Five Reasons Adding Another School Is A B1G Mistake

Andrew Pappas, Writer

big-ten-logo Courtesy of the National Collegiate Athletics Association

Two suburban Illinois lawmakers, Michael Connelly and Matt Murphy, have introduced legislation to explore the possibility of a current in-state university joining the Big Ten Athletic Conference. Anyone with even novice-level knowledge of college sports can tell you that this is completely ridiculous and unfeasible. The reasons are countless, but here are the top five:

1. Let’s pretend, for a moment, that this is actually an academic-based proposal, as Murphy and Connelly suggest, the quality of institutions housed in the Big Ten are head and shoulders above any other Illinois public universities. Last year’s US News “National University Rankings” showed no Big Ten school lower than 101st, while SIU and NIU are tied at 177th.

Also, every current Big Ten school, other than recently added Nebraska, is a member of the Association of American Universities (AAU), an international organization of leading research universities. The only Illinois schools in the AAU right now are Illinois Urbana-Champaign, Northwestern and the University of Chicago, a founding member of the Big Ten that stopped competing in the league in 1939.

2. OK, now that we’re done with the fictitious “this is about academics” talk, let’s get to the athletic side of things.

Athletically, NIU is the only school in consideration that could compete in either major sport—basketball and football. They have the only Football Bowl Subdivision team, a rather successful one, but their basketball program has not had an above .500 season since 2005-2006 and has not made an NCAA Tournament appearance since 1996.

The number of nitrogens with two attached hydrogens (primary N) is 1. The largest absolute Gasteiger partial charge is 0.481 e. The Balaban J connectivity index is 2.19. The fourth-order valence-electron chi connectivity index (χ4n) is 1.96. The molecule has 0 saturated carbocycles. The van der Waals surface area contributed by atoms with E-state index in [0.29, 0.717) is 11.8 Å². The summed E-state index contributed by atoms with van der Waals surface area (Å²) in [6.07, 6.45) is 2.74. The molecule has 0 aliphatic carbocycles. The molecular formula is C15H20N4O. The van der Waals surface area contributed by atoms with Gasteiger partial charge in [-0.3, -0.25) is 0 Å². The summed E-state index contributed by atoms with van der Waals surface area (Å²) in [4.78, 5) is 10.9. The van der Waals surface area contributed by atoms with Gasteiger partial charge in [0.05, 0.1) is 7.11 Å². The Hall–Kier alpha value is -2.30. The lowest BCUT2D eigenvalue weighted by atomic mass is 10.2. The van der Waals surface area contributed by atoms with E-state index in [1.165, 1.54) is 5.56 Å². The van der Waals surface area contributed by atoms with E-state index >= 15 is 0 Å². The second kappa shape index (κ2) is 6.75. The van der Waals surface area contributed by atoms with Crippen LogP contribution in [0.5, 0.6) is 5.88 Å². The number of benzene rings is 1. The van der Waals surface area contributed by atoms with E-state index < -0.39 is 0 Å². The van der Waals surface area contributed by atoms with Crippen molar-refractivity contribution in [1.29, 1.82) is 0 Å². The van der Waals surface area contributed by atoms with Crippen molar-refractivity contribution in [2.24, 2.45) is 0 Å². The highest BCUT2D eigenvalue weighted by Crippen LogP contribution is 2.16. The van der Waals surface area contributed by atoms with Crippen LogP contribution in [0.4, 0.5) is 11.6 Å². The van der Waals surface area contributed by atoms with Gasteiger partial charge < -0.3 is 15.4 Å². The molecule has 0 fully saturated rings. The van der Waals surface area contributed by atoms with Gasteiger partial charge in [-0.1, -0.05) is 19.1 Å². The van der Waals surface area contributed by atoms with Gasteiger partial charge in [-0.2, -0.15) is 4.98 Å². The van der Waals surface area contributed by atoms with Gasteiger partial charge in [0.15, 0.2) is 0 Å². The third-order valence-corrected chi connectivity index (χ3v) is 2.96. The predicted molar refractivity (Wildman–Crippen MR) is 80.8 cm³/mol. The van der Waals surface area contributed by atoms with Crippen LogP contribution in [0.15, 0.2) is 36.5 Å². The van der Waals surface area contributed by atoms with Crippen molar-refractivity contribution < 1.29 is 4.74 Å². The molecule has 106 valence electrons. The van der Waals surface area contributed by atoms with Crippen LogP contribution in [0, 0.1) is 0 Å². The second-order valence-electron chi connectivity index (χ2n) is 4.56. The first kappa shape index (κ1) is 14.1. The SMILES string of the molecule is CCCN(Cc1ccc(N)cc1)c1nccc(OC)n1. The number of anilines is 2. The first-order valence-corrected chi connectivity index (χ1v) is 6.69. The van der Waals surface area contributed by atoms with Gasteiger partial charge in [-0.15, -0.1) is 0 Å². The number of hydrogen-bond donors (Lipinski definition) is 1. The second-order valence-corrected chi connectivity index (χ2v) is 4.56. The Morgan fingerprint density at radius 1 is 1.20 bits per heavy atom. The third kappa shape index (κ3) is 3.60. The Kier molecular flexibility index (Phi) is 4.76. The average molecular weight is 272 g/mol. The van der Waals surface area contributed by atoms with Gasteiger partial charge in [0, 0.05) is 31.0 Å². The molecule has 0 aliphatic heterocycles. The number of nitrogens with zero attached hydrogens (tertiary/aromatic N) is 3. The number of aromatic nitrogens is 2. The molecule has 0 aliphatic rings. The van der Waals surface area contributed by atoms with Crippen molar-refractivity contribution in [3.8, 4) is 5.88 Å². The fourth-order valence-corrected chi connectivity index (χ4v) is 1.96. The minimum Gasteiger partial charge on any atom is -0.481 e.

Putting these school’s athletic programs against the current Big Ten teams would be like putting a Prius in a race with a Lamborghini. Illinois and Northwestern sports struggle enough, save the rest of the state school’s some national embarrassment and leave them at the mid-major level.

3. The sheer level of interest in sports at these schools is minuscule compared to the big timers in the Big Ten; and of course, interest = dollars.

Can you imagine a Saturday night football game with THE Ohio State Buckeyes visiting the lowly Southern Illinois Salukis under the lights in Carbondale, Ill.? The newly built Saluki Stadium holds upwards of 15,000 people. Ohio State’s football stadium, known as The Horseshoe, holds over 100,000 fans. A laughable difference and one that shows the obvious non-legitimacy of this plan.

4. Beyond campus, the alumni and national interest in Big Ten schools is tremendous. Most people outside of the Midwest couldn’t tell you the mascots of NIU, SIU, etc. The Big Ten leads all conferences with nearly 5 million alumni, which again dwarfs any number that can be thrown out by these other schools.
Teams like Ohio State and Michigan are international brands. Teams like SIU and NIU are brands that barely go beyond their campuses.

5. Lastly, the Big Ten just expanded. Starting next school year, Maryland and Rutgers will be competing in the conference. This expansion took away the Midwest-centric part of the Big Ten; it is now a national conference. The addition of these two schools is solely based on television revenue. The Big Ten now has an east coast presence.

So why would anyone in their right mind add schools in Carbondale and DeKalb? The schools being considered do nothing for the conference. They add no expansion into new markets and no extra TV’s for their Big Ten Network.

From start to finish, this idea is completely impractical. If this were the college sports landscape of 50 years ago, with amateurism alive and well, this would probably be realistic. Unfortunately for Connelly and Murphy, it is 2014, and money is king.